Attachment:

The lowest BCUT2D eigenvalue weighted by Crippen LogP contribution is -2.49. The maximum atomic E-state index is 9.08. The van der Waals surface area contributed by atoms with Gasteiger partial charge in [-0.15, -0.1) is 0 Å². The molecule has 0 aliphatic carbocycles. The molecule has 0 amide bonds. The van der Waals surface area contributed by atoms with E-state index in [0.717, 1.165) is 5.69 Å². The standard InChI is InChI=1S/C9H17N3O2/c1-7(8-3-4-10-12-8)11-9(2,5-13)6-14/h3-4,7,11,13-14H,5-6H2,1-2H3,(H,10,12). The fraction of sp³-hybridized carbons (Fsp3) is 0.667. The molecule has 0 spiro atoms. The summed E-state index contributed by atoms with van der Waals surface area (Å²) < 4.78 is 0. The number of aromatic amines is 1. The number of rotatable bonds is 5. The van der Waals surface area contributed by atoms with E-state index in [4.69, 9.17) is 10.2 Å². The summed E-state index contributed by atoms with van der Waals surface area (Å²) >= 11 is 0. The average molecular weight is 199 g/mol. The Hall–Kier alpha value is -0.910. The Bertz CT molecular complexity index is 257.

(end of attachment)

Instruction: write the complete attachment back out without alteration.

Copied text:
The lowest BCUT2D eigenvalue weighted by Crippen LogP contribution is -2.49. The maximum atomic E-state index is 9.08. The van der Waals surface area contributed by atoms with Gasteiger partial charge in [-0.15, -0.1) is 0 Å². The molecule has 0 aliphatic carbocycles. The molecule has 0 amide bonds. The van der Waals surface area contributed by atoms with E-state index in [0.717, 1.165) is 5.69 Å². The standard InChI is InChI=1S/C9H17N3O2/c1-7(8-3-4-10-12-8)11-9(2,5-13)6-14/h3-4,7,11,13-14H,5-6H2,1-2H3,(H,10,12). The fraction of sp³-hybridized carbons (Fsp3) is 0.667. The molecule has 0 spiro atoms. The summed E-state index contributed by atoms with van der Waals surface area (Å²) < 4.78 is 0. The number of aromatic amines is 1. The number of rotatable bonds is 5. The van der Waals surface area contributed by atoms with E-state index in [4.69, 9.17) is 10.2 Å². The summed E-state index contributed by atoms with van der Waals surface area (Å²) >= 11 is 0. The average molecular weight is 199 g/mol. The Hall–Kier alpha value is -0.910. The Bertz CT molecular complexity index is 257.